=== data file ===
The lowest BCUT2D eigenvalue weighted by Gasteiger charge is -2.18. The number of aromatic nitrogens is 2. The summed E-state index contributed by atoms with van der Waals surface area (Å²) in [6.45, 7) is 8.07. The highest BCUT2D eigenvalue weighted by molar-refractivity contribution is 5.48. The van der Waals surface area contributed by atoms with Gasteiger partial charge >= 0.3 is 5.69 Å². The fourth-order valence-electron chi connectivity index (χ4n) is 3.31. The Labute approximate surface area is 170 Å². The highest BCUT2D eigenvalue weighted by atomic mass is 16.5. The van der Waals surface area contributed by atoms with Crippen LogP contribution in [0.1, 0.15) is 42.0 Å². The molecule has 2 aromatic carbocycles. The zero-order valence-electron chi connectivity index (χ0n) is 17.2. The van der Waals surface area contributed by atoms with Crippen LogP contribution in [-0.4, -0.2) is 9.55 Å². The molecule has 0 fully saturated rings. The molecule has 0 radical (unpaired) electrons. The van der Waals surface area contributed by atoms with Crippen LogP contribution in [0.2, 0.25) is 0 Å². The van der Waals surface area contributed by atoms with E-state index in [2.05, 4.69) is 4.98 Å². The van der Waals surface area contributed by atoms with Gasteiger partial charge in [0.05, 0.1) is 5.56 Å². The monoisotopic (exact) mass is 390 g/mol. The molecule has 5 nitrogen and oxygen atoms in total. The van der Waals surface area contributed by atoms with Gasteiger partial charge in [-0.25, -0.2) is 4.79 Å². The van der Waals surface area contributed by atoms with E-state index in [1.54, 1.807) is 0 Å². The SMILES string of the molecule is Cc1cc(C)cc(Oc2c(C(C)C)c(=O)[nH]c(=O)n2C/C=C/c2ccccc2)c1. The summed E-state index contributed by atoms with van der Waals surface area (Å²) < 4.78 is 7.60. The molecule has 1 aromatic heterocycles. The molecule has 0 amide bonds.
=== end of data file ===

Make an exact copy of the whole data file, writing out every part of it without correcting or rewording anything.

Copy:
The lowest BCUT2D eigenvalue weighted by Gasteiger charge is -2.18. The number of aromatic nitrogens is 2. The summed E-state index contributed by atoms with van der Waals surface area (Å²) in [6.45, 7) is 8.07. The highest BCUT2D eigenvalue weighted by molar-refractivity contribution is 5.48. The van der Waals surface area contributed by atoms with Gasteiger partial charge >= 0.3 is 5.69 Å². The fourth-order valence-electron chi connectivity index (χ4n) is 3.31. The Labute approximate surface area is 170 Å². The highest BCUT2D eigenvalue weighted by atomic mass is 16.5. The van der Waals surface area contributed by atoms with Crippen LogP contribution in [0.1, 0.15) is 42.0 Å². The molecule has 2 aromatic carbocycles. The zero-order valence-electron chi connectivity index (χ0n) is 17.2. The van der Waals surface area contributed by atoms with Crippen LogP contribution in [-0.4, -0.2) is 9.55 Å². The molecule has 0 fully saturated rings. The molecule has 0 radical (unpaired) electrons. The van der Waals surface area contributed by atoms with Crippen LogP contribution in [0.2, 0.25) is 0 Å². The van der Waals surface area contributed by atoms with E-state index in [2.05, 4.69) is 4.98 Å². The van der Waals surface area contributed by atoms with Gasteiger partial charge in [0.05, 0.1) is 5.56 Å². The monoisotopic (exact) mass is 390 g/mol. The molecule has 5 nitrogen and oxygen atoms in total. The van der Waals surface area contributed by atoms with Gasteiger partial charge in [-0.25, -0.2) is 4.79 Å². The van der Waals surface area contributed by atoms with E-state index in [1.54, 1.807) is 0 Å². The SMILES string of the molecule is Cc1cc(C)cc(Oc2c(C(C)C)c(=O)[nH]c(=O)n2C/C=C/c2ccccc2)c1. The summed E-state index contributed by atoms with van der Waals surface area (Å²) < 4.78 is 7.60. The molecule has 1 aromatic heterocycles. The molecule has 0 amide bonds.